An interesting result of the Survey is the large majority of respondents that are in favor of a further integration of the ENP in the Common Foreign and Security Policy (CFSP) and the Common Security and Defense Policy (CSDP). In fact, the neighbourhood is the region where EU has its most influence and ENP is (with Enlargement) the most elaborated (geographical) component of the EU Foreign Policy. The reinforcement of CSDP interventions in the neighbourhood is also a key proposal of the Review that identifies economic development and security as the two elements that can reinforce stability in the region. This is certainly a consideration that will be taken into account in the revision of EU’s Security Strategy (expected in June 2016).
Main Results of EU’s ENP Review – Compared with the Main Results of the Survey
Narrowing down ENP cooperation to priority areas has always been a difficult exercise. Both the Survey and the Review itself are further evidence of this. Review processes of this magnitude involve many parts of the administration and usually suffer from an accumulation of issues as each department wants to add its own concerns. In order to identify what areas are really considered as overall priorities, attention is focused in this analysis on the summary provided by the Commission, rather than on the complete text.
In EU’s Review of the Neighbourhood Policy, “stability” is the key concern, and “economic development” is prioritized and highlighted as key to stabilizing societies. In the ENP Review economic reforms and measures to improve competitiveness are singled out as focal areas. Remarkably, the development of “poor regions” is mentioned as a means for creating a safer environment, but “social development” is not prioritized as such, neither in the responses of the Survey, nor in the ENP Review. The Review does however mention the economic prospects for young people, connected with education and vocational training. Both the Survey and the ENP Review are also rather vague on environmental and sustainable development.
The second policy priority that emerges from both the Survey and the ENP review is “migration”. This is quite understandable in the light of the events of the last years following the Arab Spring and especially after the chaos in Libya and the war in Syria. In the Survey, 17% of the respondents identified this as a priority area for policy alignment with the EU. This attitude is also reflected in the recent Eurobarometer where “migration” emerges by far (60% of respondents) as the most important issue of preoccupation of EU citizens.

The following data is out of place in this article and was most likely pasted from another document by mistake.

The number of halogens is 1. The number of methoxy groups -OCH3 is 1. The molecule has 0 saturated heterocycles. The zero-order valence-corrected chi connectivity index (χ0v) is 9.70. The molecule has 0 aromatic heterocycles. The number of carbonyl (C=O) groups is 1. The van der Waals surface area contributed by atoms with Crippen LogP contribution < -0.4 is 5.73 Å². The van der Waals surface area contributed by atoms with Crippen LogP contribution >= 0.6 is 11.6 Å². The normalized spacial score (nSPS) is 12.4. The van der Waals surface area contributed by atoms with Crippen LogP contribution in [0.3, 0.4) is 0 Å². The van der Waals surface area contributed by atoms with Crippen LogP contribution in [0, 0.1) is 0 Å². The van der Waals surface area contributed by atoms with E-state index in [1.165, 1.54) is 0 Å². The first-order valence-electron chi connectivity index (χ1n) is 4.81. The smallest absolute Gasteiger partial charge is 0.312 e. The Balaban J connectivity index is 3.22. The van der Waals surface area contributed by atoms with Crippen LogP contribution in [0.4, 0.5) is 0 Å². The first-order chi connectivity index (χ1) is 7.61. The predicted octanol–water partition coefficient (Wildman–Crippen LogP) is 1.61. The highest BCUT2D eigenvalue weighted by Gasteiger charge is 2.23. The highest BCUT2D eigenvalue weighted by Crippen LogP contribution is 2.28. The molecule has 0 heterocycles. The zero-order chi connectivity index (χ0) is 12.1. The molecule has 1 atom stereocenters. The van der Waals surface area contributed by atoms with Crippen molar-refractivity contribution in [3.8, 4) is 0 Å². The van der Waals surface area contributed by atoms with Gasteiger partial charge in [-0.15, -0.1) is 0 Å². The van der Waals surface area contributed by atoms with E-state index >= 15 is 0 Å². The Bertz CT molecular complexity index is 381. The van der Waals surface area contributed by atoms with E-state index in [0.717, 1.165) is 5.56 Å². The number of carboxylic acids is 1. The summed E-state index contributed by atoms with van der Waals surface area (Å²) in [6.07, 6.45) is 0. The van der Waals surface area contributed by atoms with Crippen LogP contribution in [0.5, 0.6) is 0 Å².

The ENP Review indicates that the new ENP will reflect an intensified cooperation on both regular and irregular migration. Although in principle the “mobility partnerships” offered by the EU comprises both aspects, it is clear that for the EU the emphasis lies on stricter border control and cooperation with partner countries to reinforce the measures for retaining refugees and migrants in the region of origin. The score in the Survey reflects a lower level of priority than the importance attached to security in the ENP Review. In the presentation that HRVP Mogherini and Commissioner Hahn gave of the ENP Review, the issue of security has been strongly stressed. In the recent Eurobarometer, the fear for “terrorism” emerges as the second preoccupation of the EU citizens (25% of respondents). In the Review, security in the partner countries is considered the basis of stabilization. The fight against fundamentalism has to be undertaken in the first place in the countries where it has led to terrorism and civil and sectarian war. That is where it has made up till now by far most of the victims. But, as the recent events have shown: terrorism and radicalization threaten also the citizens of the EU. For the EU, in order to combat radicalization, it is important to remove the sources of insecurity, poverty, corruption and poor governance. This of course reinforces the importance of economic development. In the fight against terrorism, the EU will increase policy cooperation in security matters with the partner governments in areas where the EU has a competence.